Monday, October 19, 2009

Hearing From a Columbine Mom

Early last week I saw a story on Good Morning America about Susan Klebold, the mom whose son Dylan was one of the Columbine killers. I'm sure you remember the horrible events of April 20, 1999 when Eric Harris and Dylan Klebold killed 12 of their fellow students and a teacher at Columbine High School in Columbine, Colorado. Susan Klebold wasn't personally interviewed for the story, but she wrote a column for O Magazine and Gayle King, in turn, shared the story on GMA.

Susan has spent the last 10 years questioning herself and how she could have known what her son was planning. She replays in her mind the morning of the shooting and the last conversation she shared with Dylan. She has been in therapy for all these years as she deals with the guilt and personal sadness that walks beside her like a constant shadow. She has written letters of apology to each and every parent who lost a child that horrible day, but her therapist has suggested she not mail the letters, as that would bring the hurt back to the surface for the victims.

For the Good Morning America spot, some of the parents of the students killed at Columbine were interviewed. One student's family said they were happy to hear from Susan and to "finally" hear an apology. Another family said it was too little too late.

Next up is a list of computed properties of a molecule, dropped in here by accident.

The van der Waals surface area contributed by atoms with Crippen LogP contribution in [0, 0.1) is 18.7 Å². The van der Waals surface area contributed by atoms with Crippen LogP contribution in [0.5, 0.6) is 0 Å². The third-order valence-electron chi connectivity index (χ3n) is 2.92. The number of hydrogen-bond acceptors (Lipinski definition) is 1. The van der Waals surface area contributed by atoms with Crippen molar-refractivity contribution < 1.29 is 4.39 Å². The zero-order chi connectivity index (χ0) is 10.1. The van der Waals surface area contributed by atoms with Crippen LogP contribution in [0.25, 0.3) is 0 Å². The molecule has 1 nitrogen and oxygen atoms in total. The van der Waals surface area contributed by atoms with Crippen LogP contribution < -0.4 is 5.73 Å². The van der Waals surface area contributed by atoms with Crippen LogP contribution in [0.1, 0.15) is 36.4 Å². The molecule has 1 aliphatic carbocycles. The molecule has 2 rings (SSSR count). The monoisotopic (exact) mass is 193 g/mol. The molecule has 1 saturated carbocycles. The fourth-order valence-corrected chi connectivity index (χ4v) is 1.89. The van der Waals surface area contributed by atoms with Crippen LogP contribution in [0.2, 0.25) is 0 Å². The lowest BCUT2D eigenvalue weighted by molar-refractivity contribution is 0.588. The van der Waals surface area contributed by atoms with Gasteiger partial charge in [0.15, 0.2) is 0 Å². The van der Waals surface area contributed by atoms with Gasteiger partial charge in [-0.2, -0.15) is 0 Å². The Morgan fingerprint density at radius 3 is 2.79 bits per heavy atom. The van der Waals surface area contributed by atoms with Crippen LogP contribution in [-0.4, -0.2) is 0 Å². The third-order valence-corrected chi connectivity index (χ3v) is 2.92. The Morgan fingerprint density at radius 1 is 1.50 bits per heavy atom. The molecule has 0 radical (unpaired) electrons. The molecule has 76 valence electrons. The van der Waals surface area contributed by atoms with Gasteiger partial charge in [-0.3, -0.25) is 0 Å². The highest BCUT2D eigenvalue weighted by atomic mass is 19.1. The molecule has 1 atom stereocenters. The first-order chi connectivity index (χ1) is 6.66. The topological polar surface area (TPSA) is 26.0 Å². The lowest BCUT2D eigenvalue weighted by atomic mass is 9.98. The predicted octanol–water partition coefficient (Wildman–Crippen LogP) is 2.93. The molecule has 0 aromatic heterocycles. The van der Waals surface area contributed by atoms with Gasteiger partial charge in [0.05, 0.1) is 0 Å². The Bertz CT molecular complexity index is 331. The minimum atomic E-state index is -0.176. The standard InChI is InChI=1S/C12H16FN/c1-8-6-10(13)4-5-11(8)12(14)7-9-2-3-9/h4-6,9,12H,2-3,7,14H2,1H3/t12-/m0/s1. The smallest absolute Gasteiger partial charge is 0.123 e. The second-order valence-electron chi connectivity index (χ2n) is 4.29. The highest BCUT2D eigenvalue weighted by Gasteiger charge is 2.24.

Susan Klebold lost a child that horrible day in 1999, but she has NEVER been given the kind of support and love that the innocent victims' families have been given. This woman has been the subject of judgmental criticisms and unspeakable gossip. She is as much a victim as any of the other parents. It was a mental and emotional sickness that caused her son to take so many lives and then commit suicide. So much GOOD has come from the Columbine experience because teachers, counselors, students, and parents have learned to recognize the signs of violent despair in kids and teens. Young people change and reinvent themselves every few weeks and it is difficult to recognize what might be a danger sign of underlying violence, and what is simply a "phase". We've got to stop blaming mothers and we've got to reach out and support one another! Our kids are counting on us!

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